Appearing for Appellant: Philip B. Abramowitz (Jason H. Sterne, Cuddy Law Firm, P.C., Auburn, N.Y., on the brief), Williamsville, N.Y. Appearing for Appellee: Karen S. Norlander, Girvin & Ferlazzo, P.C., Albany, N.Y.
RULINGS BY SUMMARY ORDER DO NOT HAVE PRECEDENTIAL EFFECT. CITATION TO A SUMMARY ORDER FILED ON OR AFTER JANUARY 1, 2007, IS PERMITTED AND IS GOVERNED BY FEDERAL RULE OF APPELLATE PROCEDURE 32.1 AND THIS COURT'S LOCAL RULE 32.1.1. WHEN CITING A SUMMARY ORDER IN A DOCUMENT FILED WITH THIS COURT, A PARTY MUST CITE EITHER THE FEDERAL APPENDIX OR AN ELECTRONIC DATABASE (WITH THE NOTATION "SUMMARY ORDER"). A PARTY CITING A SUMMARY ORDER MUST SERVE A COPY OF IT ON ANY PARTY NOT REPRESENTED BY COUNSEL.
At a stated Term of the United States Court of Appeals for the Second Circuit, held at the Thurgood Marshall United States Courthouse, 40 Foley Square, in the City of New York on the 30th day of January, two thousand fourteen. Present: AMALYA L. KEARSE,
ROSEMARY S. POOLER,
Appearing for Appellant:
Philip B. Abramowitz (Jason H. Sterne, Cuddy Law Firm, P.C.,
Auburn, N.Y., on the brief), Williamsville, N.Y.
Appearing for Appellee:
Karen S. Norlander, Girvin & Ferlazzo, P.C., Albany, N.Y.
Appeal from the United States District Court for the Northern District of New York (Kahn, J.).
ON CONSIDERATION WHEREOF, IT IS HEREBY ORDERED, ADJUDGED, AND DECREED that the judgment of said District Court be and it hereby is AFFIRMED.
S.M., individually and on behalf of her son, F.M., appeals the February 28, 2013 order and judgment of the United States District Court for the Northern District of New York (Kahn, J.), granting summary judgment to Taconic Hills Central School District ("Taconic") on various claims brought by S.M. under the Individuals with Disabilities Education Act (the "IDEA"), 20 U.S.C. § 1400 et seq. We assume the parties' familiarity with the underlying facts, procedural history, and specification of issues for review.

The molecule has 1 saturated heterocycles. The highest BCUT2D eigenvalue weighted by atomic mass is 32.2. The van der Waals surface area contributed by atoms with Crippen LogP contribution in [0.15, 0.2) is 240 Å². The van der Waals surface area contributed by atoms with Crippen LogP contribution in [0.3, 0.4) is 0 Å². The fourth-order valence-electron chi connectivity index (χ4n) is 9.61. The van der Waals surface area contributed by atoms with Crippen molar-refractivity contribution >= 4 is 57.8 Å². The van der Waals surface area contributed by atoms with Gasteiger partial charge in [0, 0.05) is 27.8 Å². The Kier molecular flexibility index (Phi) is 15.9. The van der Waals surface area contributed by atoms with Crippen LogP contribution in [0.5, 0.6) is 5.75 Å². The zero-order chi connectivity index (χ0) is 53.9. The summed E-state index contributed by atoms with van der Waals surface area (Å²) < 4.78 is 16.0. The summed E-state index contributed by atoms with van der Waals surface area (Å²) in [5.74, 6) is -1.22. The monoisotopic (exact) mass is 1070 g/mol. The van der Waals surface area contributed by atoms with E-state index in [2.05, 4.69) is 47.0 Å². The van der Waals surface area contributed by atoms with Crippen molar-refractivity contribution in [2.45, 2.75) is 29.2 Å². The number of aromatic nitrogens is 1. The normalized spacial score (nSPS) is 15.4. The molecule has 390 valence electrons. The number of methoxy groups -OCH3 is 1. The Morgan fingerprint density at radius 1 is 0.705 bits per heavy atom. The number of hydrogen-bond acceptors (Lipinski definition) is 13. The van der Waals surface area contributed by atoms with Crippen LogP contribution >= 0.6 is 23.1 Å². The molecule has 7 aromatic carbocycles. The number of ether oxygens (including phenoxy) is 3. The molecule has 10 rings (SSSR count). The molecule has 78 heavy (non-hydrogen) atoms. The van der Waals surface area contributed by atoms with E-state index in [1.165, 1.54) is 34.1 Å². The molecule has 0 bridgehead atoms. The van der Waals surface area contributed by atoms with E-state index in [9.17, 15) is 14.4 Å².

S.M. alleges various procedural deficiencies in the formation of F.M.'s Individualized Education Program ("IEP") for the 2010-11 school year. This IEP ultimately recommended placement of F.M. at Wildwood School ("Wildwood"), a non-public school for students with autism. The IDEA recognizes a procedural violation if, among other things, the procedures followed in forming the IEP "impeded the child's right to a free appropriate public education" or "significantly impeded the parents' opportunity to participate in the decisionmaking process regarding the provision of a free appropriate education to the parents' child." 20 U.S.C. § 1415(f)(3)(E)(ii)(I)-(II). First, S.M. argues that the absence of a representative from Wildwood at an August 31, 2010 meeting of Taconic's Committee on Special Education ("CSE") was procedural error, as New York regulations require the presence of such a representative "if the recommended placement is to be in a school operated by an agency or school other than the school district in which the student would normally attend if the student did not have a disability." N.Y. COMP. CODES R. & REGS. tit. 8, § 200.4(d)(4)(i)(a). Second, S.M. argues that the inability of Taconic to assure S.M. at the August 31 meeting that Wildwood would be able to implement the substantive aspects of the IEP deprived her of a meaningful opportunity to participate in the decisionmaking process that led to the formation of the IEP. We affirm the district court's determination that, given the presence of a Wildwood representative at an earlier CSE meeting on May 19, 2010, and S.M.'s knowledge that Taconic was considering recommending that F.M. be placed at Wildwood at least from this point, neither of these aspects of the procedure used to formulate F.M.'s IEP for 2010-11 resulted in the denial of F.M.'s right to a free appropriate public education, or F.M.'s parents' opportunity to participate in the decisionmaking process.